WASHINGTON – For more than a year, Rep. Joe Wilson's (search) desk at the House Armed Services Committee was the intersection of his personal and political interest in the Iraq war.
On the table were bills about how to pay for and supply the conflict. Underneath, a handheld computer buzzed with real-time reports from his son Alan, an intelligence officer in southern Iraq.
"I would get a 'Hey Dad' message almost every day," the South Carolina Republican recalls. "I felt like I was voting on legislation, but I was living it simultaneously."
For about half a dozen members of Congress who have had kids serving in Iraq (search), the war is far more than a matter of public policy. They debate it and often defend it -- with eyes on public opinion, like almost any elected official. But they also live the war through those most dear to them.
Therein lies a lesson about the limits of power.
Lawmakers may be able to shift billions of dollars to pet projects or get seats at a state dinner. But none has the muscle to keep a child safe in a war zone, half a world away.
So at 6 a.m. on Feb. 25, when his radio delivered the not-uncommon news that three Marines were killed in Iraq, Sen. Kit Bond (search) felt it in his gut.
"Tightness in my stomach," Bond, R-Mo. recalled, a jaw muscle flexing at the memory. "An involuntary reaction."
Bond's only child, Samuel, 24, had left for Iraq just three days earlier to serve as an intelligence officer in the Marines. Samuel was safe that day.
The senator does what he can to keep it that way.
"I pray for him every night," Bond said.
Rep. Todd Akin (search), R-Mo., whose son, Perry, is a Marine combat engineer in Iraq, said what might be happening to the 23-year-old is a constant concern. "Every time you hear that another Marine got killed, it makes you wonder, is that my kid this time?" the congressman said.
One January day, it might have been. Akin said Perry, who was trained to find hidden bombs, walked up to a puddle in a road and decided with his fellow engineers that it did not pose a threat.
They were wrong. An hour later a bomb in the puddle was exploded by remote control as an American Humvee (search) rolled over it. Akin said the blast "ripped the armor all to shreds" but did not hurt the driver.
"Somebody with a cell phone was sitting in some window somewhere looking at him as he stood by the puddle," Akin said, meaning an insurgent. "That obviously gets a parent's attention."
So did the mortar fire Wilson could hear over his son's voice during one satellite phone call. Now that Alan is home, safe, Wilson says sometimes there is such a thing as too much information.
"It was good and it was bad," Wilson, a retired Army National Guard (search) lawyer, said of his heightened sense of what was happening both in Iraq and Washington.
Often, Alan sent notes about his day while his dad was in committee hearings -- 10 a.m. in Washington is dinner time in Iraq. Alan would talk about supplies needed by Iraqis -- a village water tank, paint for schools.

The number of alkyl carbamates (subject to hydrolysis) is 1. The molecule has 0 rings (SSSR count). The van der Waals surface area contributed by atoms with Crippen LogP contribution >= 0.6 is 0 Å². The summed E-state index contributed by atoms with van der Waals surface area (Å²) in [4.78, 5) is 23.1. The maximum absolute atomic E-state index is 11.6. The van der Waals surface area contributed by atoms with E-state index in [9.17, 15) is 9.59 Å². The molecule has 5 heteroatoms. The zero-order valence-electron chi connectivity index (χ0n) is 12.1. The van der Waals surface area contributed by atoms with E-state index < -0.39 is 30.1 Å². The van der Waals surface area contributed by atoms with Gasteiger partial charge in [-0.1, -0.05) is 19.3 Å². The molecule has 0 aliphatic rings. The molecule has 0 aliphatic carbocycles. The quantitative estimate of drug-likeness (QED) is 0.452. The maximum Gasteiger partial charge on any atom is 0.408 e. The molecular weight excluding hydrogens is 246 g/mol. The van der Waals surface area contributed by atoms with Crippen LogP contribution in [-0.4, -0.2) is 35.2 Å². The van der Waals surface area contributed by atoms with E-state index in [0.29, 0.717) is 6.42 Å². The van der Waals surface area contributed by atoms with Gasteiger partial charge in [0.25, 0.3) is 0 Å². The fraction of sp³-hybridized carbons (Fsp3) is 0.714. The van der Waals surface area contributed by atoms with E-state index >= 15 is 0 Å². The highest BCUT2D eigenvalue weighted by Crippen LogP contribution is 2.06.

His father would pass the Blackberry around for others to see. He forwarded some of the e-mails to the Pentagon's liaisons with Congress. He thinks that helped get items delivered more quickly.
These lawmakers are not the first leaders to grapple with the personal stakes of war. After his presidency, Teddy Roosevelt had four sons in action in World War I -- two were wounded and his youngest, Quentin, was killed.
"To feel that one has inspired a boy to conduct that has resulted in his death has a pretty serious side for a father," Roosevelt said. But "brave and fearless men must die when a great cause calls."
At least four Republicans and one Democrat in Congress have had children serving in Iraq.
Brooks Johnson, 32, son of Democratic Sen. Tim Johnson (search) of South Dakota, is a staff sergeant with the Army's 101st Airborne Division and recently returned from fighting there.
His dad voted to authorize the use of force in Iraq with a heavy heart; Brooks, he knew, was likely to go to Iraq.
"I talked to Brooks prior to this vote and his response was, 'Dad, you do what is right for the country and I'll do what is right as a soldier,"' Johnson recalled. "I said on the (Senate) floor that it's very likely I would be sending my own son into combat."
Not all lawmakers with children serving in the armed forces were willing to discuss the overseas deployments.
Johnson and the four Republicans voted for the war and are likely to support President Bush's request for more money to pay for it. That does not mean Bush can count on them for everything about Iraq and the war against terrorism.
The chairman of the House Armed Services Committee, GOP Rep. Duncan Hunter (search) of California, vexed the White House and Republican leaders last year when he rallied GOP colleagues against Bush's overhaul of the intelligence system.
He said he was trying to protect the lives of soldiers, including his 27-year-old son, 1st Lt. Duncan Duane Hunter, who had served two tours in Iraq and has since returned. Negotiators reworked the bill to address his concerns -- giving battlefield commanders first priority use of intelligence assets such as satellites-- and Bush signed it into law.
Akin says he, too, has questions about how far and fast Iraqi society really can move toward a democracy.
But Akin's support for the mission remains constant despite Perry's deployment. He gets frustrated when people ask how he can support a war that puts his son in such obvious danger. His answer to that is not much different from Teddy Roosevelt's early in the last century.
"If he gets killed over there, I'll still think it's a horrible tragedy -- ruin my life," Akin said. "But I'll still think what he's doing is the right thing."